examples of judicial independence or neutraltiyWatch
Judges ARE independent because - constitutional reform act 2005. Security of tenure - judges can't be removed from their job unless corrupt or unlawful. Judges are now appointed separately since 2005 (JAC- a committeewith nonpolitical influence) used to be appointed by PM and lord chancellor. Judges now Paid by "law society" and independent branch, previously paid by parliament committee. Removal of lord chancellor ( used to be head if judiciary and in House of Lords = cross bencher and involved in legal matters with parliament. Part of all three branches)
Judges can actively create case and common law and interpret legislation.
Judges ARE not independent because statue law originally derives from parliament. (Ultimate legislative body and sovereign branch. Judges can't over turn legislation. Government often make bills that are ratified by parliament but government are drawn from uk parliament. Previous to labour reform senior judges used to sit in House of Lords. Political dialogue suggests that government may discuss judicial decisions and visa versa, judges might discuss government decisions.
judges ARE neutral because:
Judges have a lot to loose if they are impeached (security of tenure and job) the more judges are neutral the less they are in the spot light. Direct democracy = citizens having a day and holding branches of government to account. E.g London riots 2011 citizens were unhappy with sentences. 1989s trade unions and miners sentencing.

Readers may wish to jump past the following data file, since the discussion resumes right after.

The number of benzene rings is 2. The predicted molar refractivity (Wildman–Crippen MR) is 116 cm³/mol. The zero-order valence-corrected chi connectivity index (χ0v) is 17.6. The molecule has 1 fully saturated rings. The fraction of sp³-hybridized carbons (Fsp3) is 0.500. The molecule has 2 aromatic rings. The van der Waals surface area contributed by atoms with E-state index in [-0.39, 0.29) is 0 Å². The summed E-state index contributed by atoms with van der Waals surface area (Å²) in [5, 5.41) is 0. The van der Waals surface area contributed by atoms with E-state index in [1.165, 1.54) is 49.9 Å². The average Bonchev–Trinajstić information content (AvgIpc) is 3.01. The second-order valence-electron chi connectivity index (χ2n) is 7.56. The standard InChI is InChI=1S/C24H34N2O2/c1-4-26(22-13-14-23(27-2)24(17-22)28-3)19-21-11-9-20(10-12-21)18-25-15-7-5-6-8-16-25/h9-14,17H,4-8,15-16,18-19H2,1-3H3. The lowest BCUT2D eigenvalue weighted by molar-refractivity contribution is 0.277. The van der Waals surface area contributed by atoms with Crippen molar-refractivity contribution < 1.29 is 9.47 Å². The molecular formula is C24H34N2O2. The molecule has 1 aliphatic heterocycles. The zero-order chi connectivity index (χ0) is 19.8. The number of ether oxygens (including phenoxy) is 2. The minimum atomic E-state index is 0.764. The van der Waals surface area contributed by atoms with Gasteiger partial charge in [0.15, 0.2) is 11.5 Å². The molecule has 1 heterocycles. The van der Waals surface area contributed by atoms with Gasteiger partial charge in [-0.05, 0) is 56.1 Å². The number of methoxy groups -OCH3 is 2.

Rule of law - judges should be free from bias to uphold rule of law and treat every citizen equally and giving people a fair trial (rights and obligations ) or uk citizens under new labour act in 1990s.
Judges ARE not neutral because:
"Oxbridge" many politicians and judges are from a background of white, male arestocratcs. ( middle class / upper class backgrounds ) In Supreme Court predominantly male. There is lady hale. Their political interest and dialogue between social groups may influence their opinion based on their culture, beliefs norms and and values. Could be argued to be unrepresentative to society. Supreme Court - All 12 members are from Oxford or Cambridge.
Griffith theory 1977 - outlines how no matter how neutral a judge may be, they will always hold fundamental beliefs, Thoughts and values which can influence a decision made. Beliefs from a social background. Especially in women cases or sexuality or ethnicity as judges are Avearge age of 68 they may hold prejudice and historical patriarchal views which e.g case of Steven Lawrence (institutional racism) or trade unions during thatchers ministerial years. Judges mirrored views of parliament when issuing sentences.
However, aren't branches meant to be "fused" and "unitary" with the U.K. Unodified constitution? With uk being the slow lane in the EU perhaps uk are just slowly evolving to federalism like the traditional constitution it is.